Prior to the beginning of each Congress, the incoming majority leadership releases a set of revisions to the House rules, which are then formally adopted when the new Congress convenes. On Friday, the Democratic leadership released rules proposals for the 117th Congress, and, unfortunately, it cracks down on an important procedural tool for the minority known as the motion to recommit.
A motion to recommit is offered directly on the House Floor as one of the last actions before a final vote on a bill. It may be offered with or without instructions. If agreed to, a motion to recommit with instructions amends a bill just before the House votes on it for final passage. The Democrats’ proposed rule changes for the 117th Congress would prohibit instructions with the motion to recommit—this effectively neuters the tool.
The U.S. House is a legislative chamber where a determined majority can work its will, and the minority party has much less leverage than the minority does in the Senate. The majority party often uses the rules to limit the minority’s ability to amend legislation, and the motion to recommit with instructions was one last way for the minority to influence the process.
Various quarters of the House Democratic Caucus have pushed for changes to the motion to recommit since the amendments often force Members to go on record on politically sensitive issues. Yet no party is in the majority forever, so they may come to regret this change, sooner rather than later. Instead of gutting the motion to recommit, Members should work to preserve it the way it is.
HISTORICAL BACKGROUND ON THE MOTION TO RECOMMIT
The motion to recommit has its modern origins in 1909 when Speaker Joe Cannon, in an attempt to stave off a revolt against his speakership, offered a rules package that reserved to the opponents of a bill the final opportunity to amend the bill through a motion to recommit. A 1932 ruling by Speaker Nance Garner specifically reserved for the minority the right to make the motion to recommit. Democratic majorities during the late 1970s through the early 1990s began restricting this traditional right by passing special rules that denied motions to recommit with instructions. This essentially reduced the motion to recommit to a redundant inverse of the vote on final passage.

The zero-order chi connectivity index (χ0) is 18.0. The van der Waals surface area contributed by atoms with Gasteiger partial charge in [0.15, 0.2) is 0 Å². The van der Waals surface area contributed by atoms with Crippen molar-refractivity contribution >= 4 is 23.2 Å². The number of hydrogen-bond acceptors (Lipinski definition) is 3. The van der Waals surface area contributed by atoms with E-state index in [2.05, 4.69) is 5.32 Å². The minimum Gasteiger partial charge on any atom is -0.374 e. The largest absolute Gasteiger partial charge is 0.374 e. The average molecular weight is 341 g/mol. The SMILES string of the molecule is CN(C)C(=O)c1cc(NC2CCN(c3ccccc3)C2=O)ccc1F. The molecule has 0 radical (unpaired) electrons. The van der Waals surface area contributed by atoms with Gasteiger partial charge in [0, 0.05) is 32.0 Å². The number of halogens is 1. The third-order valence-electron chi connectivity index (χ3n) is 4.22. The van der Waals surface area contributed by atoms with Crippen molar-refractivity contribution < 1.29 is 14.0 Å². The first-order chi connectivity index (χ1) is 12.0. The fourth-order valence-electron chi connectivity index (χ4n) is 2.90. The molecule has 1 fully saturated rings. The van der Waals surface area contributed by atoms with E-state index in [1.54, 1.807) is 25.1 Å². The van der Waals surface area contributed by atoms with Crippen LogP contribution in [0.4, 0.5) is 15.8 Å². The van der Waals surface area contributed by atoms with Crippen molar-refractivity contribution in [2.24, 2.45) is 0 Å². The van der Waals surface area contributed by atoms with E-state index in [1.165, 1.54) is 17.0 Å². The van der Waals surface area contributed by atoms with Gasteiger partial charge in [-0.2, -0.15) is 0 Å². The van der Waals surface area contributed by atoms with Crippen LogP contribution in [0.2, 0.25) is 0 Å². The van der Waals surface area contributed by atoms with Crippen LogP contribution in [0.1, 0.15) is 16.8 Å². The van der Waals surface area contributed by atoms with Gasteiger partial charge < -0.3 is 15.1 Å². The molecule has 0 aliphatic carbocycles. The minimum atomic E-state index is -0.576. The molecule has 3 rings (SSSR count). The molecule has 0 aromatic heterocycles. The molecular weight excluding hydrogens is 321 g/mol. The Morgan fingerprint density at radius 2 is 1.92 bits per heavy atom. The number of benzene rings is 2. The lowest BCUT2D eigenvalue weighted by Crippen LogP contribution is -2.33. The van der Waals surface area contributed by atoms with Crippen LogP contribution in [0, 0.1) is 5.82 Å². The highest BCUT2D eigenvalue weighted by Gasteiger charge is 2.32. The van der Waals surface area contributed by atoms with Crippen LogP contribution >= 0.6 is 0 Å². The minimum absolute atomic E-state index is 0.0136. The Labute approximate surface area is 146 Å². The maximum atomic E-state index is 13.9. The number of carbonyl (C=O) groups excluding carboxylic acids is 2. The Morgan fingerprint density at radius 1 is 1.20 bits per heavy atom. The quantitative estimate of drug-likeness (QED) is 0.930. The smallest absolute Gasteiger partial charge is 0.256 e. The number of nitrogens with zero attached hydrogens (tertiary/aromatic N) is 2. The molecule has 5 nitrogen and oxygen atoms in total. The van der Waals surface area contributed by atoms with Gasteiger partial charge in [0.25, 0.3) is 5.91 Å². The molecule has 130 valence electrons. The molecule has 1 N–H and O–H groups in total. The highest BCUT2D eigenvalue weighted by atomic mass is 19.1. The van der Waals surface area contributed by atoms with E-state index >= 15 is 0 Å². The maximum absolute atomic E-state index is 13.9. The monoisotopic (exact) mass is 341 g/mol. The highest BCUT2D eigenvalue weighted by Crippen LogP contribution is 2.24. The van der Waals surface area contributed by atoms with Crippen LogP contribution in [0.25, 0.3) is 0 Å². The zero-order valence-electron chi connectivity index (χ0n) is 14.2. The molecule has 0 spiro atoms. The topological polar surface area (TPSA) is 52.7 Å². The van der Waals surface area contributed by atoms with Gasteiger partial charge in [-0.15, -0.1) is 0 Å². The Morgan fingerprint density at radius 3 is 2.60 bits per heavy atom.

Donald Wolfensberger, director of the Congress Project at the Woodrow Wilson International Center for Scholars, detailed 83 special rules between 1977 and 1995 where the Democratic majority denied or limited the minority’s ability to offer a motion to recommit with instructions.
Republicans vigorously protested, and when they became the majority in 1995, affirmed the minority’s right (now the Democrats) to offer a motion to recommit with instructions into the House Rules, thus fully restoring this traditional right of the minority.
A LOOK AT HOW THE MOTION TO RECOMMIT WAS SUCCESSFULLY USED IN THE 110TH CONGRESS
The Republican minority in the 110th Congress wielded the Motion to Recommit as a successful legislative tool to force changes to legislative that embarrassed the Majority party. The Congressional Institute has published a paper titled “A Determined Minority” that analyzes Republicans’ success utilizing four legislative and procedural tools:
- National Security: Motion to Recommit
- Immigration Reform: Discharge Petitions
- The Iraq War: The Veto Strategy
- Energy Policy: Procedural Disruption
Click here to read the paper.